0 Lightning Bolt: This is a legitimate question. Why not include the most played card in modern? The reason ended up being shock lands. I wanted to take as little damage from my lands as possible in an effort to make my Burn matchup as favorable as possible. All in all taking no damage from my manabase ended up being critical in many many games this tournament.
Sitting down at the player meeting we find out that there are over 600 players at this event. Oh boy, 10 rounds of Magic. I buckle up for what would assuredly be, a long day of Modern.
Match 1: Zach playing Storm
Game 1: Of course, I sit down from a familiar face round 1. I know before the match starts that he is on Storm. My key cards are Spell Snare, Cryptic Command, Path to Exile (for Goblin Electromancer), and a creature to make a clock. My starting end isn't particularly strong versus him but a spell snare does slow him down. Eventually 3 Electromancers are on the board as he tries to beat me down while looking for Past in Flames. I draw a Verdict wiping away his 3 bears and winning game 1.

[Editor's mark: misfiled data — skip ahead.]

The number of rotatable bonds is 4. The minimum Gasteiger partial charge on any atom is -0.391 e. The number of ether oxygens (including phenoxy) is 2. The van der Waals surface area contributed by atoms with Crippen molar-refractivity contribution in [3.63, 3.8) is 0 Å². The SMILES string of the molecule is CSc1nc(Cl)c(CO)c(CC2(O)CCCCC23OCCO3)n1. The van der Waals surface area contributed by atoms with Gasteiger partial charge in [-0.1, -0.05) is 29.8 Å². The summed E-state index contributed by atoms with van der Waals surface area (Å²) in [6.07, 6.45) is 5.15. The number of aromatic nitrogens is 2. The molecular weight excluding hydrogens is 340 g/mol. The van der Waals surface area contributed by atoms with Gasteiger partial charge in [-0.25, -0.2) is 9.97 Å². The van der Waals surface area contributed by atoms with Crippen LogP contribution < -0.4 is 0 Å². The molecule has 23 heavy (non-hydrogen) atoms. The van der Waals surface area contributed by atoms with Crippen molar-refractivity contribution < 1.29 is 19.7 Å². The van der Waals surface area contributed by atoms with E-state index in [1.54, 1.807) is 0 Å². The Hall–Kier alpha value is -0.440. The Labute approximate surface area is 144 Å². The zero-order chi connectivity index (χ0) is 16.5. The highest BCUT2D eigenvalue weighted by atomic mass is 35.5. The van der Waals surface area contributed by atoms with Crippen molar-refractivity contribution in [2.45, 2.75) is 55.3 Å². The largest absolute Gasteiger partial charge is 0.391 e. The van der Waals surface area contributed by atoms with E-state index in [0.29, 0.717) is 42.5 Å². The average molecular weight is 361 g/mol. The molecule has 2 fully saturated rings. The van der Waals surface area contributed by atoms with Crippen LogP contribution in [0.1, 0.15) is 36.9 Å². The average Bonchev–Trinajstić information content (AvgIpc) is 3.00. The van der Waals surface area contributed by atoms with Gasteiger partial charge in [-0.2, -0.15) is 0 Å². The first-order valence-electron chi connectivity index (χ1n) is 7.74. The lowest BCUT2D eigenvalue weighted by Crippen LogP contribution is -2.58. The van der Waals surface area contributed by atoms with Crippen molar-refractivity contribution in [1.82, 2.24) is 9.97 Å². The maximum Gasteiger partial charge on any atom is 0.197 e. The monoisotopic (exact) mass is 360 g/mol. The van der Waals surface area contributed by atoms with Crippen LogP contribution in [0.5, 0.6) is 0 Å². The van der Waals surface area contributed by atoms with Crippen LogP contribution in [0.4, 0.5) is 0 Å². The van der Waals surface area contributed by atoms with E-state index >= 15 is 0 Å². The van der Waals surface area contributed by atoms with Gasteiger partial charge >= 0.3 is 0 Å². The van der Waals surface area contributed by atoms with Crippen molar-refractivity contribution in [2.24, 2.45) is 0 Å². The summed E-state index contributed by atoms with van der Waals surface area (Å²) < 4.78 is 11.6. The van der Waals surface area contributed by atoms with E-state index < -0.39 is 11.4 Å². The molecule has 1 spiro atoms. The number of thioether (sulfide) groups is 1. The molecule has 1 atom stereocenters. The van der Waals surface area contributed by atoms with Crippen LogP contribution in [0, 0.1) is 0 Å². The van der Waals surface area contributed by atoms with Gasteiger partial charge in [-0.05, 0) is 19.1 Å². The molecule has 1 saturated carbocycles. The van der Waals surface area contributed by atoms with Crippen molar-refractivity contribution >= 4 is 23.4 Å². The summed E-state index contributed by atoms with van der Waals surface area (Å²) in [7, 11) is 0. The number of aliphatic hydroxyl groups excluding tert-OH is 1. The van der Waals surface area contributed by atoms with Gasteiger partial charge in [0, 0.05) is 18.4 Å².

Game 2: I board in my counter package and feel very confident that I can take one of these two games. Zach surprises me on turn 1 when he exiles two Simian Spirit Guides and plays a Blood Moon. I chuckle to myself as I look at the basic Plains and Island in my hand. He proceeds to play 2 lands and then another Blood Moon leaving very little cards in his hand. I slam a Detention Sphere on the two blood moons followed by a Glen Elendra which takes the game.
Match 2: Rob Castellon playing Burn
Game 1: I recognize Rob immediately as the Judge who Top 8’d Pro Tour Dragon’s Maze. I feel confident as he plays Stomping Ground and 1 drop. I attempt to preserve my life and hold up Spell Snare as I try to control the board. This plan quickly goes south however when a main deck Molten Rain smashes my Hallowed Fountain and only untapped blue source. I die.
Game 2: I board in my anti-red package and keep a removal heavy hand. He keeps a spell heavy hand and I slowly begin to worry as lightning strikes my face over and over. He floods out however as I draw Kor Firewalker and take game 2.
Game 3: Molten. Rain. Over and over again. I feel like one of my fetches for Hallowed Fountain ended up costing me in a major way but my mana was really tight trying to cast Kitchen Finks in this game. Molten Rain eventually destroys any hope of me taking this round.